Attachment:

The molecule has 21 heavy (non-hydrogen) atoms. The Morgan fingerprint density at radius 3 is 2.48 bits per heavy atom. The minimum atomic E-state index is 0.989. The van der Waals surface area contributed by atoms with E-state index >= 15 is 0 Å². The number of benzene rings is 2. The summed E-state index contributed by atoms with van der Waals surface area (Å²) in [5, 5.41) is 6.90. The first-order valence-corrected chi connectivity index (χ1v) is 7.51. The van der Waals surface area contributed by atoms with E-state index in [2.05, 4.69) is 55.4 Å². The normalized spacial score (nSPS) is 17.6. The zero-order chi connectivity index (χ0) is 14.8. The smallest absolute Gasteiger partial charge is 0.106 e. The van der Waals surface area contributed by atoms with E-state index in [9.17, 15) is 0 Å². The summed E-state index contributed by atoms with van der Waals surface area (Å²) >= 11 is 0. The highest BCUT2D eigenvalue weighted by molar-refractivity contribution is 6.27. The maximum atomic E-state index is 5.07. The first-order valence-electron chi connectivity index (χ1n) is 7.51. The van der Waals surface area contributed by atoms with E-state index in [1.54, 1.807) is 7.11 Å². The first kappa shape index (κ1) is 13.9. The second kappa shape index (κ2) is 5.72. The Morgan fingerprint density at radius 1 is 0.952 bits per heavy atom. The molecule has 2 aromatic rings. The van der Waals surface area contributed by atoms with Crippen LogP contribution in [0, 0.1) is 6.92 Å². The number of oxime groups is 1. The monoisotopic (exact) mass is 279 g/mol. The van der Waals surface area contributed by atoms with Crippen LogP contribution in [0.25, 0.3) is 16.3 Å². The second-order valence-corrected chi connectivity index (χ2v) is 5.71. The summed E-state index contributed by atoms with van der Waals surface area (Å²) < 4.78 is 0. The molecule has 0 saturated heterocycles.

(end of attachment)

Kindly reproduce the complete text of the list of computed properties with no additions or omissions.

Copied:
The molecule has 21 heavy (non-hydrogen) atoms. The Morgan fingerprint density at radius 3 is 2.48 bits per heavy atom. The minimum atomic E-state index is 0.989. The van der Waals surface area contributed by atoms with E-state index >= 15 is 0 Å². The number of benzene rings is 2. The summed E-state index contributed by atoms with van der Waals surface area (Å²) in [5, 5.41) is 6.90. The first-order valence-corrected chi connectivity index (χ1v) is 7.51. The van der Waals surface area contributed by atoms with E-state index in [2.05, 4.69) is 55.4 Å². The normalized spacial score (nSPS) is 17.6. The zero-order chi connectivity index (χ0) is 14.8. The smallest absolute Gasteiger partial charge is 0.106 e. The van der Waals surface area contributed by atoms with E-state index in [9.17, 15) is 0 Å². The summed E-state index contributed by atoms with van der Waals surface area (Å²) >= 11 is 0. The highest BCUT2D eigenvalue weighted by molar-refractivity contribution is 6.27. The maximum atomic E-state index is 5.07. The first-order valence-electron chi connectivity index (χ1n) is 7.51. The van der Waals surface area contributed by atoms with E-state index in [1.54, 1.807) is 7.11 Å². The first kappa shape index (κ1) is 13.9. The second kappa shape index (κ2) is 5.72. The Morgan fingerprint density at radius 1 is 0.952 bits per heavy atom. The molecule has 2 aromatic rings. The van der Waals surface area contributed by atoms with Crippen LogP contribution in [0, 0.1) is 6.92 Å². The number of oxime groups is 1. The monoisotopic (exact) mass is 279 g/mol. The van der Waals surface area contributed by atoms with Crippen LogP contribution in [0.25, 0.3) is 16.3 Å². The second-order valence-corrected chi connectivity index (χ2v) is 5.71. The summed E-state index contributed by atoms with van der Waals surface area (Å²) < 4.78 is 0. The molecule has 0 saturated heterocycles.